“Why do people come here from all over the world? Because you’ve fucked up the rest of the world even worse than what you’ve done in this country.” That’s one of the many between-song samples here. The band alternates these between the songs, caustically and amusingly pillorying the cynicism and hypocrisy of the anti-immigrant movement. La Migra can demonize illegal immigrants til the cows come home, but in the end, somebody’s got to pick the strawberries. Through a mix of Gogol Bordello-ish oompah gypsy punk, an unexpectedly ferocious klezmer-punk romp, a majestic hip-hop/metal anthem featuring Tom Morello on guitar, and a creepy Mexican funk tune done as reggae (with darkly lurid vocals by Mexican rocker Ceci Bastida), the band paints a withering picture of the despair and disappointment that waits for anyone brave enough to go up against the Mexican desert, the Rio Grande and the rednecks waiting on the other side.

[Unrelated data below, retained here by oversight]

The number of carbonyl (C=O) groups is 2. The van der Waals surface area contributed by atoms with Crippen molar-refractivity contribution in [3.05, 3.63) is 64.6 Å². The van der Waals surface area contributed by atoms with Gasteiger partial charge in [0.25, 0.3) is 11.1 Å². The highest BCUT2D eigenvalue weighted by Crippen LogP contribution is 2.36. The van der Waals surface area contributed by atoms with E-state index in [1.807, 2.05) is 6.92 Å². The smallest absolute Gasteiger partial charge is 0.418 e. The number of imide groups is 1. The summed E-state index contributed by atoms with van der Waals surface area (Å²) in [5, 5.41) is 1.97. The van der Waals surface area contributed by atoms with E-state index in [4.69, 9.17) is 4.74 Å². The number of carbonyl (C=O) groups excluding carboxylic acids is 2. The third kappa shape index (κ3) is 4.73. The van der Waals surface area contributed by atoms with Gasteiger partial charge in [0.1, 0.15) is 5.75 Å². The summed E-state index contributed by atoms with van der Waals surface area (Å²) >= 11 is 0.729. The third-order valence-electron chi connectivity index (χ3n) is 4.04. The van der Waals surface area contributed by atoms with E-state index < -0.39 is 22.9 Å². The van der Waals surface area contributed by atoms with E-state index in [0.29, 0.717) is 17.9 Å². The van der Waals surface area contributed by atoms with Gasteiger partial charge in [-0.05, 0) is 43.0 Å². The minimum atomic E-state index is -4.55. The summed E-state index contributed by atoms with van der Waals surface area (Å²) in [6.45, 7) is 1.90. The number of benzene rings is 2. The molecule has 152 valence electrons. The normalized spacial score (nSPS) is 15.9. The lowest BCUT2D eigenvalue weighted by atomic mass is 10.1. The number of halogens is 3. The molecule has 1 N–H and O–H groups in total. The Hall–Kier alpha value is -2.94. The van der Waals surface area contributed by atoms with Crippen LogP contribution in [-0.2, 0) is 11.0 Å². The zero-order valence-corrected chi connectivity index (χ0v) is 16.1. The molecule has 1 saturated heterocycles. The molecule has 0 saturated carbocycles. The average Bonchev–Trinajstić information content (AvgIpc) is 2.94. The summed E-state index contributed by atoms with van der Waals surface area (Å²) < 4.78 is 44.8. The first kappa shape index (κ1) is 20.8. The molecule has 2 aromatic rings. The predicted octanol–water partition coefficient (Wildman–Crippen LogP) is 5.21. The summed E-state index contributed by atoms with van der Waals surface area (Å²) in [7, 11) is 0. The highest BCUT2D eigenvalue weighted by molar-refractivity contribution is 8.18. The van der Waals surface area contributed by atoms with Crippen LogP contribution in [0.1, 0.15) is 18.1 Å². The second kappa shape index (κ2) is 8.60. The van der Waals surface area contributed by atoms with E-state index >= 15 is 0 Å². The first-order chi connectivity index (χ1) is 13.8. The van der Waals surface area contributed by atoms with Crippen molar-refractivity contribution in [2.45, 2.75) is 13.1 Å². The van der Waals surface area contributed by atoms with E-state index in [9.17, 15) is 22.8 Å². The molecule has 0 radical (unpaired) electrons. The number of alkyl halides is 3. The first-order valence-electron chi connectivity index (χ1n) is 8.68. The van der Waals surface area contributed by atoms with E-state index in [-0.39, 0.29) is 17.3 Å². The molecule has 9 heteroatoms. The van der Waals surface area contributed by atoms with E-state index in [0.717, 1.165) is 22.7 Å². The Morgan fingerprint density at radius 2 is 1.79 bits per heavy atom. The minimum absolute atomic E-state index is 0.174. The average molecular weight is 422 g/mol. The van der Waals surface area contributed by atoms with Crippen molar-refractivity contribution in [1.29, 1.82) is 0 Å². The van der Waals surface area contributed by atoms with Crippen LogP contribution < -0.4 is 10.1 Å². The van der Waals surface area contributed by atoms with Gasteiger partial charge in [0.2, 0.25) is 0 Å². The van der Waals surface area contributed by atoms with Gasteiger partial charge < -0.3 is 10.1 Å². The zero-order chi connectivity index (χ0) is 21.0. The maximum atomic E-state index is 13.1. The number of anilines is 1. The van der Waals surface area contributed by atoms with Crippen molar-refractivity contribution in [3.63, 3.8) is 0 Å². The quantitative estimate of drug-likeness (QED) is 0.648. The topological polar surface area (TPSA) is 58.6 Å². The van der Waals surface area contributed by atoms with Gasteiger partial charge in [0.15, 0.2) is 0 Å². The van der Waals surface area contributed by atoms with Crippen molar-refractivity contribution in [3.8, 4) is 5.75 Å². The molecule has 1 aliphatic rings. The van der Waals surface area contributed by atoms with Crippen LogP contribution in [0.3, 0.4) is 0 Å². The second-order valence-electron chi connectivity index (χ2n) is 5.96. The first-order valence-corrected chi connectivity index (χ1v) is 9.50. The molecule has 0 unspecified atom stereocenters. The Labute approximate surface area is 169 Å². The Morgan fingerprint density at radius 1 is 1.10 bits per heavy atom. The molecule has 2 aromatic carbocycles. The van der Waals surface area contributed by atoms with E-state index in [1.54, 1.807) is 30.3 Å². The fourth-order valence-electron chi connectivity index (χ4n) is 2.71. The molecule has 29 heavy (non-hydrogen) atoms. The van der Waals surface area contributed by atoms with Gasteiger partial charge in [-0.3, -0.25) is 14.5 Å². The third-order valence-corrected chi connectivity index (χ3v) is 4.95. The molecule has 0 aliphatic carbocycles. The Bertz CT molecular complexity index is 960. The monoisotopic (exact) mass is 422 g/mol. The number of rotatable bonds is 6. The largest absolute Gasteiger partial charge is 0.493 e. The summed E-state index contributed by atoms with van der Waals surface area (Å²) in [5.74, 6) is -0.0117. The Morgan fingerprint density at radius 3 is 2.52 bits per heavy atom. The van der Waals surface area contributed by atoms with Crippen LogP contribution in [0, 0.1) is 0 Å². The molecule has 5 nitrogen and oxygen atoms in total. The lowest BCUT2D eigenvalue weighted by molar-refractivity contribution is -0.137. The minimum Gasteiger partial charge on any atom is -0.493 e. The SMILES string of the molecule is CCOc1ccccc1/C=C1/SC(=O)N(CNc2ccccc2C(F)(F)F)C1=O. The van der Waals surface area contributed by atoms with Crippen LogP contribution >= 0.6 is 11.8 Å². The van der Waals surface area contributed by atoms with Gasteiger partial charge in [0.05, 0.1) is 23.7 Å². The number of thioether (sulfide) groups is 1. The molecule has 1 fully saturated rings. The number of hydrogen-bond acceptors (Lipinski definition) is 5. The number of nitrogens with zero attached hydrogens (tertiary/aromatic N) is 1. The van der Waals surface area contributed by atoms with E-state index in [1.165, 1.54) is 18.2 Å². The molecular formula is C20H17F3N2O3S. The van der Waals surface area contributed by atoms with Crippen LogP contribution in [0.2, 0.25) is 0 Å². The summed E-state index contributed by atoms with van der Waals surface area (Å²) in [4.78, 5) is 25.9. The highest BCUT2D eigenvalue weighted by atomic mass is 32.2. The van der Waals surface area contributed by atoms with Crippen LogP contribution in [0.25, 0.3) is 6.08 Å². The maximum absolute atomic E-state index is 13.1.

The best song here is First Among Equals, a brutally sarcastic arena-rock march lit up by an unhinged, noisy metal guitar solo, mocking the futility of American exceptionalism:

There’s blood on the streets and blood on your hands
The same blood that’s in my veins, as the blood on the sand
If these words draw blood,the emperor is doomed…
The first among equals are the worst of all alltime

There’s also a version of the Woody Guthrie classic Deportees, updated for a new century; a brooding backbeat rock song that might be a chronicle of the new generation of Americans, or just a parade of redneck Texans on their way to a revival meeting; a bitter account of an immigrant hidden away in a secret (and probably privately operated) prison; a surprisingly purist, oldschool soul song; and the triumphant Que Queremos (What We Want), a gorgeously accordion-fueled anthem for a new century.